The world of experimental music is full of cool, interesting, but ultimately useless ideas. Sampled water droplets, helicopter string quartets, genre-hopping spazz-jazz excursions — that’s all brilliant stuff, and I’m happy to listen to it any day. But unlike most popular music, these works fail to perform a specific function. They might amuse a handful of intellectuals at a dinner party, but they won’t get a dance floor bumping, or soothe a man who’s gone through a nasty breakup.
Occasionally, though, an experimental album comes along that does respond to the call of pop duty. Coming Apart, the debut album by guitar noise duo Body/Head — composed of Northampton, Mass. musician Bill Nace and Sonic Youth vocalist/guitarist/bassist Kim Gordon — is just such an effort. Though it relies on outré methods (free-form guitar improvisations, atonal poetic verse), it melds with one’s emotional landscape, speaking to the heart when the heart needs speaking to.
Of course, Coming Apart will sound incredibly alien to most listeners. Even those Sonic Youth fans who prefer the seedy dissonance of EVOL to the relative cleanliness of Dirty might be thrown off by Coming Apart’s profusion of feedback/distortion and absence of drums. Still, the experimentalism here is far from abstract; there is a palpable sense of sadness and anger to each guitar drone, and Gordon’s lyrics are some of her most vulnerable yet. Considering the facts behind the album—this is Gordon’s first high-profile, widely-distributed release since her very public breakup with husband/bandmate Thurston Moore, reportedly due to an affair Moore was having with another woman; her first since the dissolution of Sonic Youth due to the breakup; and apparently her first since discovering she had DCIS, a noninvasive type of breast cancer — it’s easy to see Coming Apart as a great purging of toxic emotions.
The Kim Gordon on this record is not the Kim Gordon most listeners are familiar with — that badass, cool-voiced rock ’n’ roll role model who sized up Chuck D on “Kool Thing” and cried “Does ‘Fuck you’ sound simple enough?” on “The Sprawl.” This time around, Gordon sounds tired and worn. Delivering free verse in a tuneless moan, her notes occasionally go flat, and her words sometimes devolve into grunts and cries: “Ah ah ah ah ah ah ah ah,” she stutters over the tense strums and distorted drones of “Actress.”
Still, Gordon is hardly broken. In “Aint” — a reimagining of Nina Simone’s “Ain’t Got No, I Got Life” — Gordon lists the things she ain’t got — no shoes, no money, no skirts, no sweater, no perfume, no beer, no culture, no friends, no schooling — only to flip around and list the things the things she does have, things that “nobody can take away”: her hair, her hands, her brains, her ears, her eyes, her nose, her mouth, her smile, her chin, her neck, her “boobs,” her soul… Here, she almost comes across like an old blues singer, resilient even after she’s been through some heavy shit.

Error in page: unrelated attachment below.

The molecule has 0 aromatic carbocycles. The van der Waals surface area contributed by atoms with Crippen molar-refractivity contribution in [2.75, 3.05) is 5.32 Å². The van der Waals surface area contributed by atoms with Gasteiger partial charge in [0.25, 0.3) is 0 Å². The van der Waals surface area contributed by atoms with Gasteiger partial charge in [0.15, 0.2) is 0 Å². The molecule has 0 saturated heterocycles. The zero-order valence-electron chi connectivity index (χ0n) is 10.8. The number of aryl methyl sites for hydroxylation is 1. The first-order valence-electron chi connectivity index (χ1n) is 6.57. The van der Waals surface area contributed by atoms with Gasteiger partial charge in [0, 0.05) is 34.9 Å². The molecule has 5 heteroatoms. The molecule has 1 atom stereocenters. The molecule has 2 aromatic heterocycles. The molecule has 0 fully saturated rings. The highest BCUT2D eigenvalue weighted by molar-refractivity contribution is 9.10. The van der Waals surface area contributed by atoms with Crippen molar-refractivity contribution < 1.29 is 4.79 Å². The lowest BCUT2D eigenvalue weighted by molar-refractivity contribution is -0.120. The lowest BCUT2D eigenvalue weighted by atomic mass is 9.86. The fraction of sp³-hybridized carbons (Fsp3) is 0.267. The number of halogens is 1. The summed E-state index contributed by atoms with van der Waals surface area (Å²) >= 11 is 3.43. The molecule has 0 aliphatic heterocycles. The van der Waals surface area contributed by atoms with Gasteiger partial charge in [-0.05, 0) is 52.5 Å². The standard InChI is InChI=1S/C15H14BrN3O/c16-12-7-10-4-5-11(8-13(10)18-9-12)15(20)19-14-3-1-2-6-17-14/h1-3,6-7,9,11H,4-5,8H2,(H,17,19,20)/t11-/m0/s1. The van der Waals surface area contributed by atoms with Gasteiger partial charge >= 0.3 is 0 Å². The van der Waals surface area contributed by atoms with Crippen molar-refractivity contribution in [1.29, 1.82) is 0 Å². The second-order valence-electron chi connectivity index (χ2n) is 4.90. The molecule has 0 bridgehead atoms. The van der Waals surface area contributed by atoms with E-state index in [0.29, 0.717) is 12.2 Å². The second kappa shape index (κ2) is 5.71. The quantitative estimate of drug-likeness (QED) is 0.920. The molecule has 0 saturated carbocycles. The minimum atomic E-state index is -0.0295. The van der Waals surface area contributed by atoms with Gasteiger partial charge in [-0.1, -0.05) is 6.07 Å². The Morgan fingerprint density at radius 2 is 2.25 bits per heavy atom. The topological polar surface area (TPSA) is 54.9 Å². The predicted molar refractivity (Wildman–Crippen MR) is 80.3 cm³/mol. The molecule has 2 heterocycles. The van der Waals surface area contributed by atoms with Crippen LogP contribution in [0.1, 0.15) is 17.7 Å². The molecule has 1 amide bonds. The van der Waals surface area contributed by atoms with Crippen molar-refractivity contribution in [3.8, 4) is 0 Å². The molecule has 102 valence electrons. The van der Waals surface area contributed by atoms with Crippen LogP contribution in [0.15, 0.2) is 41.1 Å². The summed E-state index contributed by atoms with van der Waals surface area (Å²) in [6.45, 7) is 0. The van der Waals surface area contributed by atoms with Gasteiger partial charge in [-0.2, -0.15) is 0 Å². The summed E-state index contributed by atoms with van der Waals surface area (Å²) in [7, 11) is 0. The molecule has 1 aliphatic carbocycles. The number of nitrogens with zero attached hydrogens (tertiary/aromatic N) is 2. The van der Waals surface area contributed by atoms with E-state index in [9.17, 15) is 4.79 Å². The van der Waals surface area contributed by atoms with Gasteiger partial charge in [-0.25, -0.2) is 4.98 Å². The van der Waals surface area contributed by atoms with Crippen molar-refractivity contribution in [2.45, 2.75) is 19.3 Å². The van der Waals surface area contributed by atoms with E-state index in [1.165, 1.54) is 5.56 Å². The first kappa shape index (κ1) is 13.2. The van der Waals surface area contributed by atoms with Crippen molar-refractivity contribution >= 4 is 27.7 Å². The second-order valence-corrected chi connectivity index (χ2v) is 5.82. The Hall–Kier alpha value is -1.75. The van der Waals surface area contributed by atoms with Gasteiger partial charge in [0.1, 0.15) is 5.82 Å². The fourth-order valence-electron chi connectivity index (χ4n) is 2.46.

When it comes to ripping the guts out of a six-string, Nace makes for an ideal partner. Throughout the album, the two conjure a startling range of guitar sounds: In the nearly seven-minute highlight “Last Mistress,” they deliver pained wails, metallic plucks, sheets of feedback, and bursts of radio-style static, anchoring it all with a fragile guitar figure that oozes with dread. Though it’s never clear to my untrained ear exactly what these two are doing with their hapless six-strings, all that knob-flipping and string-plucking leads to some truly beautiful moments. The 13-minute “Black” is particularly stunning: Like one of Fennesz’s impressionistic pieces, it opens with some gut-churning guitar surgery only to eventually lapse into some calming noise that washes over the stereo field like waves lapping on a beach.
Body/Head’s improvisational approach doesn’t always work. With its random, tremolo-laden vocal cries, “Everything Left” reminds me of the kind of amateurish noise one-offs I used to record on a four-track with my friends. Still, for a duo as resolutely experimental as this, Coming Apart is a triumph. It’s full of cool, interesting sounds, but it’s guided by real, unvarnished emotions. Indeed, sometimes, the usual breakup albums aren’t good enough. When only a smashed guitar will soothe the pain, Body/Head will be there to scoop up your tears.